Aleppo pine blight is the most serious disorder of established, mature Aleppo pine (Pinus halepensis) trees in the low elevation desert of the southwestern U.S. The disorder has been particularly severe in the Phoenix metropolitan area. Aleppo pine blight occurs primarily on large, mature trees that tend to have high landscape values. The cause of the disorder has primarily been attributed to abiotic stress from excessive heat, dry winds and dry soil conditions. In some cases mites and aphids can cause further stress on Aleppo pines. Aleppo pines are among the most commonly planted landscape trees in arid regions of the desert southwest and treatments that can reduce the severity of the disorder are needed.
Promoting tree health through proper cultural practices is extremely important with this disorder. Deep watering of trees to meet the seasonal needs for pines in the southwest is important. Less frequent deep watering during winter months and more frequent watering in summer months. Alleviate compaction in soils by using the Airspade and incorporate in soil amendments and prescribe fertilizer as needed. Do not over-fertilize, especially trees that are subject to moisture stress.
Cambistat has shown to improve Aleppo pine’s ability to withstand drought stress and improve root:crown ratios, while also improving fibrous root production. Apply Cambistat every 3 years. Manage secondary pests such as Aphids with systemic applications of Transtect, which has been shown to NOT induce secondary mite flare-ups as seen with systemic imidacloprid formulations. Monitor for spider mite outbreaks in the summer and treat with soil applied Lepitect or conventional miticide sprays of Binfenimite or Lucid.
Other Treatment Practices
- Plant Aleppo pines in full sun and ensure that shade is minimized from competition from other trees/plants.
- Avoid high soluble salt concentration fertilizers and be cognizant to reduce impact of wind salt damage.
- Aleppo pines do well with flooding-style irrigation, but do not tolerate long-term soil saturation.
- Mulch trees with organic mulch 2-4 inches deep as far out to the dripline as possible, taking care to prevent mulch from being on trunk and root flare.
Strategies should be aimed at proactive management of tree health using a combination of cultural and chemical controls prescribed in this protocol. Once trees are showing symptoms of Aleppo pine blight it is extremely difficult to preserve these trees. Target preventive management as there is no cure once symptoms are found throughout the canopy.
Cambistat has shown good results in improving the root:crown ratio and improving fine root development in conifers, however, if soil compaction is an issue using the air spade to decompact the soil is necessary to maximize the benefits of Cambistat.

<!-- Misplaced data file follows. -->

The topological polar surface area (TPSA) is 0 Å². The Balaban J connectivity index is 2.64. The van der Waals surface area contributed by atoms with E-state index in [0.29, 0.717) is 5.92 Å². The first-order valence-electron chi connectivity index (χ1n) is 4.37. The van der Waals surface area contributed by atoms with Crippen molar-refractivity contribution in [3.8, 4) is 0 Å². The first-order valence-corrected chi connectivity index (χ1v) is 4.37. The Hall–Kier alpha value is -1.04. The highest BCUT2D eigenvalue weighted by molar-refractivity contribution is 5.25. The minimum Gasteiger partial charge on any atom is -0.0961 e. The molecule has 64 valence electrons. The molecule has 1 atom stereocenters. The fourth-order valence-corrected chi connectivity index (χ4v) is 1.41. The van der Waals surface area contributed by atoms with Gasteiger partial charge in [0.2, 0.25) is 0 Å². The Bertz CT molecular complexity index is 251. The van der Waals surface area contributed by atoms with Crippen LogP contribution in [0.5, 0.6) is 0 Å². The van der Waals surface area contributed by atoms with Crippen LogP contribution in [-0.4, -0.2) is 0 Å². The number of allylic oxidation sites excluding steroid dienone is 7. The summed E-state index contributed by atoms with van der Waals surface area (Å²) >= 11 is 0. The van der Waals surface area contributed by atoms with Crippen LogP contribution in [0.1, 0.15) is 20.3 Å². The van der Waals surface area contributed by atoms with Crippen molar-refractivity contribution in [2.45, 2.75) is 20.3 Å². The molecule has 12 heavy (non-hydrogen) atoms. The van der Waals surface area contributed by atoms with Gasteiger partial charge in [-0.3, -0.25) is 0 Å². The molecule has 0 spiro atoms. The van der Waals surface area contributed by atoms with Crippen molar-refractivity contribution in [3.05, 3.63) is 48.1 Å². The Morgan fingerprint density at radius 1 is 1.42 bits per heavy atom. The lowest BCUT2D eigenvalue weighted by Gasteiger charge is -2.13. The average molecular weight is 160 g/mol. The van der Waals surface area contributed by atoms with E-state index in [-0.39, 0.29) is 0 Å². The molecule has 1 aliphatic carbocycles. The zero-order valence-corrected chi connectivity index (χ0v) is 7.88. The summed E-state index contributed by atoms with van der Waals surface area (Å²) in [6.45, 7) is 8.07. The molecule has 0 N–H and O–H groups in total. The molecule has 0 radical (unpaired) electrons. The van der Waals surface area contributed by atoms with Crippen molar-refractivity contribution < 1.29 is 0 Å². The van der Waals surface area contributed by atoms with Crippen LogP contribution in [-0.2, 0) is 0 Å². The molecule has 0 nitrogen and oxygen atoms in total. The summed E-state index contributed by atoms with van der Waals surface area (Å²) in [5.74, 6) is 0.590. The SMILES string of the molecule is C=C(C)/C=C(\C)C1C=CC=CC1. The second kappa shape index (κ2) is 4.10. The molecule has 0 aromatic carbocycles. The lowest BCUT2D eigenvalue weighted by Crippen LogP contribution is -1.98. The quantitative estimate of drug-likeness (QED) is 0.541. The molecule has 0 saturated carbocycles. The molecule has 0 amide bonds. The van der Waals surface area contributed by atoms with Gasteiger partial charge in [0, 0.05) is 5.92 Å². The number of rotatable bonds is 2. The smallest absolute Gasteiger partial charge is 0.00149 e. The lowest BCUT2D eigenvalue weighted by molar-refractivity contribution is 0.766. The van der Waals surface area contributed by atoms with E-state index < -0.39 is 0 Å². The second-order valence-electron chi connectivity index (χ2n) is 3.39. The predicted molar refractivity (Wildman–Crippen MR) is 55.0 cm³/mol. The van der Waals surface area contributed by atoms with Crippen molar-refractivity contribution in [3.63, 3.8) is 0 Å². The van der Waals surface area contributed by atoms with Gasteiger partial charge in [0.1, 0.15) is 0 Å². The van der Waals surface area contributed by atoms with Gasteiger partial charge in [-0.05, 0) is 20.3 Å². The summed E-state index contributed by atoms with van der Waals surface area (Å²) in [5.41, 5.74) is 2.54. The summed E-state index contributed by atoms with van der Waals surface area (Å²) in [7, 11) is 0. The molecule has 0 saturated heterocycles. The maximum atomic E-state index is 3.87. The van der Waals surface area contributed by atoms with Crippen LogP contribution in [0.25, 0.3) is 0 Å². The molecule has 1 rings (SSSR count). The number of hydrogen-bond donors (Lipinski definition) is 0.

- Use Cambistat as a tool in combination with other tree health care treatments that promote overall tree health.
- Cambistat treatments result in only moderate growth regulation of many pine species (20-30%) which can also be desirable in areas where growth reduction is needed.
Signs of Damage
- Needles typically turn yellow colored to brown and dehydrate and die and symptoms usually occur in the upper part of the tree in November through February/March. This is a result of hot dry conditions earlier in the summer
- Symptoms can also be seen in the summer months as well
- Needles turn brownish/grey then brown but continue to cling to plump healthy branches until normal seasonal needle drop in the summer.
- Twigs and branches may die
- Sun-exposed sides are most affected and water-soaked cankers can appear on branches, which may split
- Aphids can feed on trees and produce sticky honeydew and sooty mold
- Spider mites can also feed on Aleppo pine causing stippling on needles and turning needles yellow
- Other diseases such as Fusarium may cause cankers and tip blight
Trees At Risk
- Aleppo pine (Pinus halepensis)
- Afghan pine (Pinus eldarica)
- A healthy spruce will retain its needles 5 to 7 years, whereas a spruce severely infected with Rhizosphaera needlecast may hold only the current year's needles.
- Rhizosphaera needle cast infects needles on the lower branches first and gradually progresses up the tree.
- This pattern holds true for most needle diseases on conifers and is the result of more favorable conditions for disease development near the ground.
- Under epidemic conditions, lower branches may be killed by this fungus.
- Although needles on new growth become infected in May and June, symptoms are not visible until late fall or the following spring, when infected needles turn purple to brown and begin to drop.
- Tiny fruiting bodies of the Rhizosphaera fungus protrude through the stomata of the infected needles.
- During wet weather in late spring, spores are released from these fruiting bodies and are rain splashed onto newly developing needles where infection occurs and the disease cycle is repeated.
Always refer to product label for rates and approved uses. Some images courtesy of forestryimages.org or Wikimedia Commons. Use of the images does not imply endorsement of treatments.